Is it Time to Consider Harvest Weed Seed Control?

Ah, August — when the weed control failures of spring and early summer creep above the canopy for all to see.

If you’re eyeing pigweeds, bristling with seeds, towering over your soybeans right now, ask yourself this question: Is it time to consider harvest weed seed control? 

The practice comes with a learning curve, but research increasingly suggests it can help farmers significantly reduce the seedbank that feeds their weed infestations each year. 

GROW can help you decide if it’s right for your farm. Our Harvest Weed Seed Control (HWSC) weed management toolbox page contains information on each of the six most common methods to tackle weed seed control at the end of the season: 

  • Chaff lining: In the simplest HWSC method, chaff is funneled into a narrow row as it leaves the combine and is then left in place after harvest. This practice concentrates weed seeds into the row where they compete less with crops, and their exposure to the elements leads to reduced weed emergence.
  • Chaff tramlining: Here, chaff is funneled into narrow rows that align with the wheel tracks of a farmer’s equipment. In a “controlled traffic farming system,” a grower attempts to use only these dedicated wheel tracks – or tramlines – as he moves equipment through the field, which reduces overall compaction across the field and produces an unfavorable environment for weed seeds in the tramlines.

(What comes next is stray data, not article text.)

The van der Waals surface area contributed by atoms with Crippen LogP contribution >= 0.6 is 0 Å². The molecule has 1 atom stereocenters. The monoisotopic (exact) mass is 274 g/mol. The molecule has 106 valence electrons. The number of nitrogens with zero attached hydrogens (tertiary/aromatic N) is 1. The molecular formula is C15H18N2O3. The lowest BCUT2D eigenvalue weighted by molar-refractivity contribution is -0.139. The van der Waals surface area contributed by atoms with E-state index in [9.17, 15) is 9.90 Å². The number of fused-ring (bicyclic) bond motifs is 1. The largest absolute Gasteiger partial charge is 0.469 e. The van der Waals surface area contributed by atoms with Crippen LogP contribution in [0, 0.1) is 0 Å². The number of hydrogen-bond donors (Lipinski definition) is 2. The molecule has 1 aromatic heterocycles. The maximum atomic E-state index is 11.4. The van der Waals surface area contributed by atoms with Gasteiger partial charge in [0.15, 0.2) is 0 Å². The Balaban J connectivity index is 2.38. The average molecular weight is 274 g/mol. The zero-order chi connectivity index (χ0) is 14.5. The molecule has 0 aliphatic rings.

• Seed impact mills: These mills, also known as weed seed destroyers, are attached to the back of the combine and crush the chaff residue, including weed seeds, before spreading it back across the field. This system returns all residue to the field, which makes it well suited for no-till farming.
  • Chaff carts: Imported from Canada, where they are known as “chaff wagons,” chaff carts follow behind a combine and collect chaff residue, where most weed seeds end up.
  • Bale direct: A baler is attached to the combine, which collects the chaff and straw residue and creates bales that can be sold for livestock feed.
  • Narrow windrow burning: A chute attached to the rear of the combine funnels the chaff and straw residue into a narrow row, where it can be destroyed in a controlled burn.

If you’re looking to learn from the HWSC veterans, consider this course from GROW’s Australian partner, WeedSmart, on the pros and cons of each of these systems. 

If rainy seasons and high moisture are an issue for you, consider this webinar from WeedSmart, on the challenges of using seed impact mills in high rainfall areas. 

And finally, you can catch up on all the news and research happening with harvest weed seed control on the GROW News Page here, including four GROW Farmer Forums on the topic.